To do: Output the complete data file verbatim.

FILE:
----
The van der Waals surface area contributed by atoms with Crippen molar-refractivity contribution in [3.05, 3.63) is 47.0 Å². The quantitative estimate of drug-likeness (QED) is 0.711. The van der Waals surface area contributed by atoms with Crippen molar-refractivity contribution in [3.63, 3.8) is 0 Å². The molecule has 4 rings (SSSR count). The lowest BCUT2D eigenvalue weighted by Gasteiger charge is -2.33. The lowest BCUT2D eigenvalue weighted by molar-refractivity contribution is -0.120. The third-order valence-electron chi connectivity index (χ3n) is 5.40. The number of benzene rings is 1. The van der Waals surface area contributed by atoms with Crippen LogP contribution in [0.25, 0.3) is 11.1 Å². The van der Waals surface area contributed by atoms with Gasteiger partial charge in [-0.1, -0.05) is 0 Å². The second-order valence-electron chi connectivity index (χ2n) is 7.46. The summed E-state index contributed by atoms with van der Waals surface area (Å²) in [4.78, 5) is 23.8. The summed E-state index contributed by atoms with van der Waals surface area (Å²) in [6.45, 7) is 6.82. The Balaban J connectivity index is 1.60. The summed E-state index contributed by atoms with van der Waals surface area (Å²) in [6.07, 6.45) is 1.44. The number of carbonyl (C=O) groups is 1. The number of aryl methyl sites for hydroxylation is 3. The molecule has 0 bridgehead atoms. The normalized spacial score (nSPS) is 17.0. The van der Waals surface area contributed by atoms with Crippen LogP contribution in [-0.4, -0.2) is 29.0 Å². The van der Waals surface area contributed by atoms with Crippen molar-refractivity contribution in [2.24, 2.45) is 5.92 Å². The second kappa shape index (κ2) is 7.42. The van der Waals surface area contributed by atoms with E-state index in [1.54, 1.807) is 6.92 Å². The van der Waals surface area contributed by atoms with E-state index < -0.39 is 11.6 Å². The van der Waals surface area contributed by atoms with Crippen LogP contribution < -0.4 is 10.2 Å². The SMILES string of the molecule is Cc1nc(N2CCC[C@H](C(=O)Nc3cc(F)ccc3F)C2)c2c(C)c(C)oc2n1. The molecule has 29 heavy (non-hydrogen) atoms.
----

The van der Waals surface area contributed by atoms with Crippen molar-refractivity contribution in [3.05, 3.63) is 47.0 Å². The quantitative estimate of drug-likeness (QED) is 0.711. The van der Waals surface area contributed by atoms with Crippen molar-refractivity contribution in [3.63, 3.8) is 0 Å². The molecule has 4 rings (SSSR count). The lowest BCUT2D eigenvalue weighted by Gasteiger charge is -2.33. The lowest BCUT2D eigenvalue weighted by molar-refractivity contribution is -0.120. The third-order valence-electron chi connectivity index (χ3n) is 5.40. The number of benzene rings is 1. The van der Waals surface area contributed by atoms with Crippen LogP contribution in [0.25, 0.3) is 11.1 Å². The van der Waals surface area contributed by atoms with Gasteiger partial charge in [-0.1, -0.05) is 0 Å². The second-order valence-electron chi connectivity index (χ2n) is 7.46. The summed E-state index contributed by atoms with van der Waals surface area (Å²) in [4.78, 5) is 23.8. The summed E-state index contributed by atoms with van der Waals surface area (Å²) in [6.45, 7) is 6.82. The Balaban J connectivity index is 1.60. The summed E-state index contributed by atoms with van der Waals surface area (Å²) in [6.07, 6.45) is 1.44. The number of carbonyl (C=O) groups is 1. The number of aryl methyl sites for hydroxylation is 3. The molecule has 0 bridgehead atoms. The normalized spacial score (nSPS) is 17.0. The van der Waals surface area contributed by atoms with Crippen LogP contribution in [-0.4, -0.2) is 29.0 Å². The van der Waals surface area contributed by atoms with Crippen molar-refractivity contribution in [2.24, 2.45) is 5.92 Å². The second kappa shape index (κ2) is 7.42. The van der Waals surface area contributed by atoms with E-state index in [1.54, 1.807) is 6.92 Å². The van der Waals surface area contributed by atoms with E-state index < -0.39 is 11.6 Å². The van der Waals surface area contributed by atoms with Crippen LogP contribution < -0.4 is 10.2 Å². The SMILES string of the molecule is Cc1nc(N2CCC[C@H](C(=O)Nc3cc(F)ccc3F)C2)c2c(C)c(C)oc2n1. The molecule has 29 heavy (non-hydrogen) atoms.